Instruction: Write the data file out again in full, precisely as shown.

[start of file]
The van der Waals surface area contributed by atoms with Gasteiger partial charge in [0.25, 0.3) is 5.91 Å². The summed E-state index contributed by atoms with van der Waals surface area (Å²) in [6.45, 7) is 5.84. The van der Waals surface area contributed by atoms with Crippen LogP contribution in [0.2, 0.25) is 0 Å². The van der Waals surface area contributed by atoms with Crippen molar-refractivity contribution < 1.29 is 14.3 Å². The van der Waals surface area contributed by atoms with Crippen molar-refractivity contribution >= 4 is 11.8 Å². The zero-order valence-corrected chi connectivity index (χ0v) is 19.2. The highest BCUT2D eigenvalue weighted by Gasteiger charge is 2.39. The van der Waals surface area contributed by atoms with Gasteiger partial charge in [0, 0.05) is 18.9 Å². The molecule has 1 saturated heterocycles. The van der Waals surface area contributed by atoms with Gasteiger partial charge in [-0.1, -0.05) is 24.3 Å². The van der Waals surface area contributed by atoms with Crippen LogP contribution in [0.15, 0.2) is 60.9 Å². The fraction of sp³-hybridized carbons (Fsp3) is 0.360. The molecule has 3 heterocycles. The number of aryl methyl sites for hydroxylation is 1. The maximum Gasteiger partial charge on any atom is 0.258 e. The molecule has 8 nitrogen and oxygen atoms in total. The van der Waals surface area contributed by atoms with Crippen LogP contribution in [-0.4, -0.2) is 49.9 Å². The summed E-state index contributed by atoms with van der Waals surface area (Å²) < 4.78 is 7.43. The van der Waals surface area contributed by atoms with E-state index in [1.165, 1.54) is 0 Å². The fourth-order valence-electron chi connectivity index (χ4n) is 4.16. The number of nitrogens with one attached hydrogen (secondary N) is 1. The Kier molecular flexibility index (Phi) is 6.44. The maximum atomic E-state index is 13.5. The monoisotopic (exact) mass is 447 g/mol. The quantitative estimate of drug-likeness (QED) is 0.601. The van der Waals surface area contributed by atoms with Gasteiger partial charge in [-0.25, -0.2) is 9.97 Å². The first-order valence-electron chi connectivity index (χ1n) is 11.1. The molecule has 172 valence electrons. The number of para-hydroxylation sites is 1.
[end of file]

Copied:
The van der Waals surface area contributed by atoms with Gasteiger partial charge in [0.25, 0.3) is 5.91 Å². The summed E-state index contributed by atoms with van der Waals surface area (Å²) in [6.45, 7) is 5.84. The van der Waals surface area contributed by atoms with Crippen LogP contribution in [0.2, 0.25) is 0 Å². The van der Waals surface area contributed by atoms with Crippen molar-refractivity contribution < 1.29 is 14.3 Å². The van der Waals surface area contributed by atoms with Crippen molar-refractivity contribution >= 4 is 11.8 Å². The zero-order valence-corrected chi connectivity index (χ0v) is 19.2. The highest BCUT2D eigenvalue weighted by Gasteiger charge is 2.39. The van der Waals surface area contributed by atoms with Gasteiger partial charge in [0, 0.05) is 18.9 Å². The molecule has 1 saturated heterocycles. The van der Waals surface area contributed by atoms with Gasteiger partial charge in [-0.1, -0.05) is 24.3 Å². The van der Waals surface area contributed by atoms with Crippen LogP contribution in [0.15, 0.2) is 60.9 Å². The fraction of sp³-hybridized carbons (Fsp3) is 0.360. The molecule has 3 heterocycles. The number of aryl methyl sites for hydroxylation is 1. The maximum Gasteiger partial charge on any atom is 0.258 e. The molecule has 8 nitrogen and oxygen atoms in total. The van der Waals surface area contributed by atoms with Crippen LogP contribution in [-0.4, -0.2) is 49.9 Å². The summed E-state index contributed by atoms with van der Waals surface area (Å²) < 4.78 is 7.43. The van der Waals surface area contributed by atoms with E-state index in [1.165, 1.54) is 0 Å². The fourth-order valence-electron chi connectivity index (χ4n) is 4.16. The number of nitrogens with one attached hydrogen (secondary N) is 1. The Kier molecular flexibility index (Phi) is 6.44. The maximum atomic E-state index is 13.5. The monoisotopic (exact) mass is 447 g/mol. The quantitative estimate of drug-likeness (QED) is 0.601. The van der Waals surface area contributed by atoms with Gasteiger partial charge in [-0.25, -0.2) is 9.97 Å². The first-order valence-electron chi connectivity index (χ1n) is 11.1. The molecule has 172 valence electrons. The number of para-hydroxylation sites is 1.